12. Meng W, Hughes AE, Patterson CC, Belton C, Kee F, et al. (2008) Chromosome 9p21.3 is associated with early-onset coronary heart disease in the Irish population. Dis Markers 25(2): 81-85.
  13. Barbalic M, Reiner AP, Wu C, Hixson JE, Franceschini N, et al. (2011) Genome-wide association analysis of incident Coronary Heart Disease (CHD) in African Americans: a short report. PLoS Genet 7(8): e1002199.
  14. Britton A, Brunner E, Kivimaki M, Shipley MJ (2012) Limitations to functioning and independent living after the onset of coronary heart disease: What is the role of lifestyle factors and obesity? Eur J Public Health 22(6): 831-835.
  15. Scheuner MT, Setodji CM, Pankow JS, Blumenthal RS, Keeler E (2008) Relation of familial patterns of coronary heart disease, stroke, and diabetes to subclinical atherosclerosis: The multi-ethnic study of atherosclerosis. Genet Med 10(12): 879-887.
  16. Wang LL, Ma B, Qian D, Pang J, Yao YL (2001) Correlation between polymorphisms in the coagulation factor VII gene hypervariable region 4 site and the risk of coronary heart disease in population with different ethnic backgrounds: A meta-analysis. 34(12): 1250-1254.
  17. Erikssen G, Liestøl K, Bjørnholt J V, Stormorken H, Thaulow E, et al. (2000) Erythrocyte sedimentation rate: A possible marker of atherosclerosis and a strong predictor of coronary heart disease mortality. European Heart Journal 21(19): 1614-1620.
  18. Wilhelmsen L, Rosengren A, Johansson S, Lappas G (1997) Coronary heart disease attack rate, incidence and mortality 1975-1994 in Goteborg, Sweden. European Heart Journal 18(4): 572-581.
  19. Shen L, Song L, Liu B, Li H, Zheng X et al. (2017) Effects of early age at natural menopause on coronary heart disease and stroke in Chinese women. International Journal of Cardiology 241: 6-11.
  20. Feinleib M (1984) The magnitude and nature of the decrease in coronary heart disease mortality rate. Am J Cardiol 54(5): 2C-6C.
  21. Becker S, Black RE, Brown KH, Nahar S (2013) Relations between socio-economic status and morbidity, food intake and growth in young children two villages in Bangladesh. Ecology of Food and Nutrition 18(4): 251-264.
  22. Lawson RA, Murphy RH, Williamson CR (2016) The relationship between income, economic freedom, and BMI. Public Health 134: 18-25.
  23. Abbasi F, Brown BW, Lamendola C, Mclaughlin T, Reaven GM (2002) Relationship between obesity, insulin resistance, and coronary heart disease risk. Journal of the American College of Cardiology 40(5): 937- 943.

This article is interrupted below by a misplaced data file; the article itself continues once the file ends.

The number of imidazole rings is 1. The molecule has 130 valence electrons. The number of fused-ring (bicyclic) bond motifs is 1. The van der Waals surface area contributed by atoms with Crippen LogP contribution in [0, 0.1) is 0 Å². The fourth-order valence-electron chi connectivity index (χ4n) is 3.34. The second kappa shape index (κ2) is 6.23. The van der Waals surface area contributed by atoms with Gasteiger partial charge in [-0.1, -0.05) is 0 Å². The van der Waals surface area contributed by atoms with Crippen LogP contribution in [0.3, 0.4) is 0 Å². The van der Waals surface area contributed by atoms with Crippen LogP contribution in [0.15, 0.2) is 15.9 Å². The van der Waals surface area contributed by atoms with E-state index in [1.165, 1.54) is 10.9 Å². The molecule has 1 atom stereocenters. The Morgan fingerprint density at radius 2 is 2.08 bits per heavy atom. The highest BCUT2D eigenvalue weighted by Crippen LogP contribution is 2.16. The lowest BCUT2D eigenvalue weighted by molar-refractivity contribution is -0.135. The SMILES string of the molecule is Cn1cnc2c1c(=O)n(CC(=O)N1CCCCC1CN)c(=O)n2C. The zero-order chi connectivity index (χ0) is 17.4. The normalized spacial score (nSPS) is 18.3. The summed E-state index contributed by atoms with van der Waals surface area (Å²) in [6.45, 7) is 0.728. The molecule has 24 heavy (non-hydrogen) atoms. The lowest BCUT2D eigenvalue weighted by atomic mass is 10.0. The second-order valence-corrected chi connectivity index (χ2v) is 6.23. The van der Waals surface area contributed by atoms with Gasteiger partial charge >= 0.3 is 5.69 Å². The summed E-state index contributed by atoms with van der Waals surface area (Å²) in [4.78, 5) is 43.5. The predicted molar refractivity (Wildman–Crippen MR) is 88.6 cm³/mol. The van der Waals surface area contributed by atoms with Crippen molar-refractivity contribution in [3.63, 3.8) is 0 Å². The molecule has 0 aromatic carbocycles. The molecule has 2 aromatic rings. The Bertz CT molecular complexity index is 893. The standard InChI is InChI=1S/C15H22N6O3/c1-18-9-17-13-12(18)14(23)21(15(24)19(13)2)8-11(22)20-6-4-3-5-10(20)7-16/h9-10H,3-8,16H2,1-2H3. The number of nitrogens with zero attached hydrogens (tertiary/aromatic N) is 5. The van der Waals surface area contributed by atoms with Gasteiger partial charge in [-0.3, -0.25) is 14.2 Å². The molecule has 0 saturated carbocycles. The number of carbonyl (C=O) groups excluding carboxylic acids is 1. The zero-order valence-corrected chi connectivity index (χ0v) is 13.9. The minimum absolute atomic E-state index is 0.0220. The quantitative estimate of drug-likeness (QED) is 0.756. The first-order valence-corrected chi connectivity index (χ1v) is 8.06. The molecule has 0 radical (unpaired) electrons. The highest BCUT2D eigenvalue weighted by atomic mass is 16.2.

24. Fitzgerald AP, Jarrett RJ (1992) Body weight and coronary heart disease mortality: An analysis in relation to age and smoking habit, 15 years follow-up data from the Whitehall study. International Journal of Obesity & Related Metabolic Disorders Journal of the International Association for the Study of Obesity 16(2): 119-123.
  25. Ibsen H, Hilden T (1990) New views on the relationship between coronary heart disease and hypertension. Journal of Internal Medicine 227(2): 77-79.
  26. Dong C, Tang L, Liu Z, Shizhong B, Qiong Liu, et al. (2014) Landscape of the relationship between type 2 diabetes and coronary heart disease through an integrated gene network analysis. Gene 539(1): 30-36.
  27. Conforto AB, Leite CC, Nomura CH, Bor-Seng-Shu E, Santos RD, et al. (2013) Is there a consistent association between coronary heart disease and ischemic stroke caused by intracranial atherosclerosis? Arquivos de neuro-psiquiatria 71(5): 320-336.
  28. Kim SY, Guevara JP, Kim KM, Choi HK, Heitjan DF, et al. (2010) Hyperuricemia and coronary heart disease: A systematic review and meta-analysis. Arthritis Care Res 62(2): 170-180.
  29. Kesmarky G, Toth K, Habon L, Vajda G, Juricskay I (1998) Hemorheological parameters in coronary artery disease. Clinical Hemorheology & Microcirculation 18(4): 245-251.
  30. Shen J, Zhang J, Wen J, Ming Q, Zhang J, et al. (2015) Correlation of serum alanine aminotransferase and aspartate aminotransferase with coronary heart disease. Int J Clin Exp Med 8(3): 4399-4404.
  31. Schindhelm RK, Dekker JM, Nijpels G, Bouter LM, Stehouwer CD, et al. (2007) Alanine aminotransferase predicts coronary heart disease events: A 10-year follow-up of the Hoorn Study. Atherosclerosis 191(2): 391-396.
  32. Halpern MJ, Miguel MSP (1974) Uric acid and coronary heart disease. Journal of the American Geriatrics Society 22(2): 86-87.
  33. Mukherjee M, Desai H, Soneji SL (1994) Triglyceride and coronary heart disease. Journal of the Association of Physicians of India 42(6): 463.
  34. Young CE, Karas RH, Kuvin JT (2004) High-density lipoprotein cholesterol and coronary heart disease. Cardiology in Review 12(2): 107-119.
  35. Curb JD, Abbott RD, Beatriz L, Rodriguez MD, Masaki K, et al. (2004) Prospective association between low and high total and low-density lipoprotein cholesterol and coronary heart disease in elderly men. Journal of the American Geriatrics Society 52(12): 1975-1980.
  36. Lu X, Wang L, Chen S, He L, Yang X, et al. (2012) Genome-wide association study in Han chinese identifies four new susceptibility loci for coronary artery disease. Nature Genetics 44(8): 890-894.

© 2018 Jindong Ren. This is an open access article distributed under the terms of the Creative Commons Attribution License , which permits unrestricted use, distribution, and build upon your work non-commercially.

About Crimson

We at Crimson Publishing are a group of people with a combined passion for science and research, who wants to bring to the world a unified platform where all scientific know-how is available read more...

Leave a comment

Contact Info

  • Crimson Publishers, LLC
  • 555 Madison Avenue, 5th floor
  •     New York, NY 10022, USA
  • +1 (929) 600-8049
  • +1 (929) 447-1137